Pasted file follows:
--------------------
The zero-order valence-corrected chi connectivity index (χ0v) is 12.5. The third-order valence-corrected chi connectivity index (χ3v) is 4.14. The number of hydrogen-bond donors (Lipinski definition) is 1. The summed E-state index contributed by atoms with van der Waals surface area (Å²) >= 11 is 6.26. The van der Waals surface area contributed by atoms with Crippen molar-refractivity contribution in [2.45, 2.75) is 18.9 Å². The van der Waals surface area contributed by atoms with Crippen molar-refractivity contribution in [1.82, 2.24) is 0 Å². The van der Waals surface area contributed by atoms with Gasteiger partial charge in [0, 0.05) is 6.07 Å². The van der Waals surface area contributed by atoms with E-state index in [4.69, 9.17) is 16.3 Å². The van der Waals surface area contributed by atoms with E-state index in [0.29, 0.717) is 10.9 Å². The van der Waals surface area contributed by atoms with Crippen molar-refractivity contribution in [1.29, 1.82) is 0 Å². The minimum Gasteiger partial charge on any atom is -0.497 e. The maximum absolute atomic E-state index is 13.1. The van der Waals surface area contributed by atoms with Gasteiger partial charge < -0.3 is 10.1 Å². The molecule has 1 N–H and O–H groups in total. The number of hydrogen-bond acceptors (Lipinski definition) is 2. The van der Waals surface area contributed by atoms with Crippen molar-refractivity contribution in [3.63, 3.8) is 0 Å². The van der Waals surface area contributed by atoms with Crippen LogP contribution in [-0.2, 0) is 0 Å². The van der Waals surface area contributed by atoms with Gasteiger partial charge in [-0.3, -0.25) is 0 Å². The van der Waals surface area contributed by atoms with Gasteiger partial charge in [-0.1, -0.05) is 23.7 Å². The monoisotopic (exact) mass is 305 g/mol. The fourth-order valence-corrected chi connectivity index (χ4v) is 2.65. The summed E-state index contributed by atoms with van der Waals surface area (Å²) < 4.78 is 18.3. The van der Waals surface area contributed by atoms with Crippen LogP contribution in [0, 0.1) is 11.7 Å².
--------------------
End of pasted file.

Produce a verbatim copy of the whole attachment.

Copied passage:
The zero-order valence-corrected chi connectivity index (χ0v) is 12.5. The third-order valence-corrected chi connectivity index (χ3v) is 4.14. The number of hydrogen-bond donors (Lipinski definition) is 1. The summed E-state index contributed by atoms with van der Waals surface area (Å²) >= 11 is 6.26. The van der Waals surface area contributed by atoms with Crippen molar-refractivity contribution in [2.45, 2.75) is 18.9 Å². The van der Waals surface area contributed by atoms with Crippen molar-refractivity contribution in [1.82, 2.24) is 0 Å². The van der Waals surface area contributed by atoms with Gasteiger partial charge in [0, 0.05) is 6.07 Å². The van der Waals surface area contributed by atoms with E-state index in [4.69, 9.17) is 16.3 Å². The van der Waals surface area contributed by atoms with E-state index in [0.29, 0.717) is 10.9 Å². The van der Waals surface area contributed by atoms with Crippen molar-refractivity contribution in [1.29, 1.82) is 0 Å². The minimum Gasteiger partial charge on any atom is -0.497 e. The maximum absolute atomic E-state index is 13.1. The van der Waals surface area contributed by atoms with Gasteiger partial charge < -0.3 is 10.1 Å². The molecule has 1 N–H and O–H groups in total. The number of hydrogen-bond acceptors (Lipinski definition) is 2. The van der Waals surface area contributed by atoms with Crippen molar-refractivity contribution in [3.63, 3.8) is 0 Å². The van der Waals surface area contributed by atoms with Crippen LogP contribution in [-0.2, 0) is 0 Å². The van der Waals surface area contributed by atoms with Gasteiger partial charge in [-0.3, -0.25) is 0 Å². The van der Waals surface area contributed by atoms with Gasteiger partial charge in [-0.1, -0.05) is 23.7 Å². The monoisotopic (exact) mass is 305 g/mol. The fourth-order valence-corrected chi connectivity index (χ4v) is 2.65. The summed E-state index contributed by atoms with van der Waals surface area (Å²) < 4.78 is 18.3. The van der Waals surface area contributed by atoms with Crippen LogP contribution in [0, 0.1) is 11.7 Å².